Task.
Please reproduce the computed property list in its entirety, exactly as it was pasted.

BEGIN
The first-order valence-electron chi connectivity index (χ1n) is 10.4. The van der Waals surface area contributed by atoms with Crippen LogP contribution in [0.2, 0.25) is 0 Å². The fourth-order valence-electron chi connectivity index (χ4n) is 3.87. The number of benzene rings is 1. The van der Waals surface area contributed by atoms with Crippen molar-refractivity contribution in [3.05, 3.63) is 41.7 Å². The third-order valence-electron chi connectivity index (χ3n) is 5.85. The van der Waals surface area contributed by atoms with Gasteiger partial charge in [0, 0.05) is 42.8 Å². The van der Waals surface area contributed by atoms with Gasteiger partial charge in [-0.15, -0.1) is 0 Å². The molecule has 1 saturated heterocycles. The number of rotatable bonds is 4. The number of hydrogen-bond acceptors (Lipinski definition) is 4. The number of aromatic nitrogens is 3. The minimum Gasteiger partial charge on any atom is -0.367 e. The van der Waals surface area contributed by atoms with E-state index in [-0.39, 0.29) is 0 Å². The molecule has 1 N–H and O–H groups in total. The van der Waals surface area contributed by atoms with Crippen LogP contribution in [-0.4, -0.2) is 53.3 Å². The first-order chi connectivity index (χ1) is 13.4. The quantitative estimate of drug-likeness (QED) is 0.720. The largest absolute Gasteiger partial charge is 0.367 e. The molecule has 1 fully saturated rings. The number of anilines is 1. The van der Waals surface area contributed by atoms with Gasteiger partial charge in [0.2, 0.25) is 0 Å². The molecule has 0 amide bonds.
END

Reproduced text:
The first-order valence-electron chi connectivity index (χ1n) is 10.4. The van der Waals surface area contributed by atoms with Crippen LogP contribution in [0.2, 0.25) is 0 Å². The fourth-order valence-electron chi connectivity index (χ4n) is 3.87. The number of benzene rings is 1. The van der Waals surface area contributed by atoms with Crippen molar-refractivity contribution in [3.05, 3.63) is 41.7 Å². The third-order valence-electron chi connectivity index (χ3n) is 5.85. The van der Waals surface area contributed by atoms with Gasteiger partial charge in [0, 0.05) is 42.8 Å². The van der Waals surface area contributed by atoms with Gasteiger partial charge in [-0.15, -0.1) is 0 Å². The molecule has 1 saturated heterocycles. The number of rotatable bonds is 4. The number of hydrogen-bond acceptors (Lipinski definition) is 4. The number of aromatic nitrogens is 3. The minimum Gasteiger partial charge on any atom is -0.367 e. The van der Waals surface area contributed by atoms with E-state index in [-0.39, 0.29) is 0 Å². The molecule has 1 N–H and O–H groups in total. The van der Waals surface area contributed by atoms with Crippen LogP contribution in [-0.4, -0.2) is 53.3 Å². The first-order chi connectivity index (χ1) is 13.4. The quantitative estimate of drug-likeness (QED) is 0.720. The largest absolute Gasteiger partial charge is 0.367 e. The molecule has 1 fully saturated rings. The number of anilines is 1. The van der Waals surface area contributed by atoms with Gasteiger partial charge in [0.2, 0.25) is 0 Å². The molecule has 0 amide bonds.